A network that helps people worldwide obtain rapid advice and information on crop protection, including the identification and management of plant pests.
PestNet is a network that helps people worldwide obtain rapid advice and information on crop protection, including the identification and management of plant pests. It started in 1999. Anyone with an interest in plant protection is welcome to join. PestNet is free and is moderated, ensuring that messages are confined to plant protection.
Pests > Pest Management > Plant breeding > Yield versus pest resistance, SciDevNet
February 2011. An article in SciDevNet 7-13 Feb 2011, discussing the idea that breeding plants for faster growth and higher yield will lead to plant vulnertable to plant pests and diseases. Researchers found that genes for yield and fast growth were closely linked to defence against pests.
This article provoked a response from one member who asked whether crop protectionists haven’t been saying this since the modern ‘science’ of crop breedingwas invented, only to be totally ignored by thodse whom yield is all?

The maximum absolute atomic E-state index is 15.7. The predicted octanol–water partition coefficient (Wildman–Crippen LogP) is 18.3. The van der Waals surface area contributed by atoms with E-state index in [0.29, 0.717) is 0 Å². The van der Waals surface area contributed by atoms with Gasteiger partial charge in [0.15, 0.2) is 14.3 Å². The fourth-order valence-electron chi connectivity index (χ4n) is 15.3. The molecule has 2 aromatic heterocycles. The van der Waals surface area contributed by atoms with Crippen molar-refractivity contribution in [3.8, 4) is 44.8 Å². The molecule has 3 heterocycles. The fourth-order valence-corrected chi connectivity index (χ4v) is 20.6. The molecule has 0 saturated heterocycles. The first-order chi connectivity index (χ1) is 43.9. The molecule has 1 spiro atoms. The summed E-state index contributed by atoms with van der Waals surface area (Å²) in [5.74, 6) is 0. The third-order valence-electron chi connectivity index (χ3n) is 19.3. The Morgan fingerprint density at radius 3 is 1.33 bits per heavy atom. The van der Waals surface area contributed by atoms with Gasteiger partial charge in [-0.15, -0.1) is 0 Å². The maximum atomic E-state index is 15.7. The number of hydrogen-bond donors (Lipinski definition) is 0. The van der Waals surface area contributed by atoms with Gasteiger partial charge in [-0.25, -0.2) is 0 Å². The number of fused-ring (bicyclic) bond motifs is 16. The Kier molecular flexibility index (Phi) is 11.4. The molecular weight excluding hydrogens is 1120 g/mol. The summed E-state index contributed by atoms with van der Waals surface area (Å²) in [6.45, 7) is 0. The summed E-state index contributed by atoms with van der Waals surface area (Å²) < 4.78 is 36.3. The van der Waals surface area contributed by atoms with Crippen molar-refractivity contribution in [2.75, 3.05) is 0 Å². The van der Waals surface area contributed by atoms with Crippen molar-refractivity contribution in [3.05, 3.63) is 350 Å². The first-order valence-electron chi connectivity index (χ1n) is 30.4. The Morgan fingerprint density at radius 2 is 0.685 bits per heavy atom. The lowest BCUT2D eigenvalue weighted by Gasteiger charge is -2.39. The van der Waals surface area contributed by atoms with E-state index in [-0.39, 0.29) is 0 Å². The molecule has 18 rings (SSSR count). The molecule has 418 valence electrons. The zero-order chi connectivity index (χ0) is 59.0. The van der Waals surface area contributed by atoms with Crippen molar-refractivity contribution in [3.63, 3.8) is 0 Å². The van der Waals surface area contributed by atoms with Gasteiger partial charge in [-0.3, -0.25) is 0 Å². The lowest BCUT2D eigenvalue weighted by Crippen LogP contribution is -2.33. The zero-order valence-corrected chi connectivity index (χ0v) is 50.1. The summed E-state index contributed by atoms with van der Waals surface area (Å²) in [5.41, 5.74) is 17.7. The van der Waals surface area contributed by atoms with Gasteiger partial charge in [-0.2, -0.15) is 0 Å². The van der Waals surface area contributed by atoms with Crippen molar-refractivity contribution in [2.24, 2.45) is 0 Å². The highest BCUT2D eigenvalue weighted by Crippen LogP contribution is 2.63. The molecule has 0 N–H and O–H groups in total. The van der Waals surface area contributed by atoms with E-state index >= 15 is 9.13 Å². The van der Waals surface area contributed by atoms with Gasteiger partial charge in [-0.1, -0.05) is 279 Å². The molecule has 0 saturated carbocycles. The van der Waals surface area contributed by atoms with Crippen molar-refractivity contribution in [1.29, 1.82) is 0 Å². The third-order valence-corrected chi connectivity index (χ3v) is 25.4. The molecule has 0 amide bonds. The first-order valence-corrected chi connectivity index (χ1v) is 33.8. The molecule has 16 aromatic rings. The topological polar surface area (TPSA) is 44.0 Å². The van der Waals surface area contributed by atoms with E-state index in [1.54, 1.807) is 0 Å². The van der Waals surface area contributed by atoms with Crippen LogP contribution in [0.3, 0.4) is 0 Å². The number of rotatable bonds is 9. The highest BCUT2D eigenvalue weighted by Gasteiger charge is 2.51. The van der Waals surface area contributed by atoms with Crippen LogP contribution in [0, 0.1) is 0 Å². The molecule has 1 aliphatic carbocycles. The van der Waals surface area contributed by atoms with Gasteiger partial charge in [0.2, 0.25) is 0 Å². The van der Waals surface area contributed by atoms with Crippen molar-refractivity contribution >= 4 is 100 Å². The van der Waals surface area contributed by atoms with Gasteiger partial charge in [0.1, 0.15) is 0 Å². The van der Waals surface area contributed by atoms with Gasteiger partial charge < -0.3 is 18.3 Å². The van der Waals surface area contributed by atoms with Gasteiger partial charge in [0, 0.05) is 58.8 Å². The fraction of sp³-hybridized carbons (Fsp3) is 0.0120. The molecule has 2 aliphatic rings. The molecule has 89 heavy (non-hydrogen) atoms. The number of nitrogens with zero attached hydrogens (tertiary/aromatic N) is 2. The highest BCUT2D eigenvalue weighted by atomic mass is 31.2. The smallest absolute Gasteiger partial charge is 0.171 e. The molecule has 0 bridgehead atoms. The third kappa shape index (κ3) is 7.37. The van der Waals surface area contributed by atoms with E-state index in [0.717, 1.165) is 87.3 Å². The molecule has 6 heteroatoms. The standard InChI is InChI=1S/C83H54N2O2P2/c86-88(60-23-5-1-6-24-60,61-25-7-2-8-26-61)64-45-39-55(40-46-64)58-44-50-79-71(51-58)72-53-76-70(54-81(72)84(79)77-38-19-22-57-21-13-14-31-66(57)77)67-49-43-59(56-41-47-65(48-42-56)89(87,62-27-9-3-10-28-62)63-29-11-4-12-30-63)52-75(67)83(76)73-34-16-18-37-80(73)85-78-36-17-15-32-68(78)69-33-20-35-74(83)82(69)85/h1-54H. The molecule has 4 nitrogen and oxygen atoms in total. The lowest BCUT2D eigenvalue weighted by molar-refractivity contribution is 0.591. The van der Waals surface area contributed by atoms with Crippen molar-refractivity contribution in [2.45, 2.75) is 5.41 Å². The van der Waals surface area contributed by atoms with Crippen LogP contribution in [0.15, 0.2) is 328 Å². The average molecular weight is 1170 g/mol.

It is also not true (as the article says) that farmers ‘select’ for high yield. Farmers ‘select’ seed for the next sowing from the plants that survive and which have other characters they like, e.g., taste, flavour, length of stover, etc. The chances are that these genotypes are locally adapted (to soil type, etc.) and have resistance to the critical pests and diseases of that locality – so we are really talking about farmer induced natural selection. An example was provided, involving Chalimbana, a groundnut variety with high yield, jumbo size kernels that has grown well (and tasted good), for a long time in Malawi and neighbouring countries. It was found by accident that it had high levels of resistance to Aphis craccivora, the vector of the rosette virus complex. (It was the ‘local control’ in aphid resistance screening trials and scored better than all other genotypes). It was subsequentally observed that rosette was uncommon wherever Chalimbana was grown in the farmers’ fields and in trials. Neighbouring, ostensibly high yielding ‘elite’, breeding material succumbed. The farmers and nature had done the job. Were breeders interested? No – high yield and the elusive virus resistance were the goals.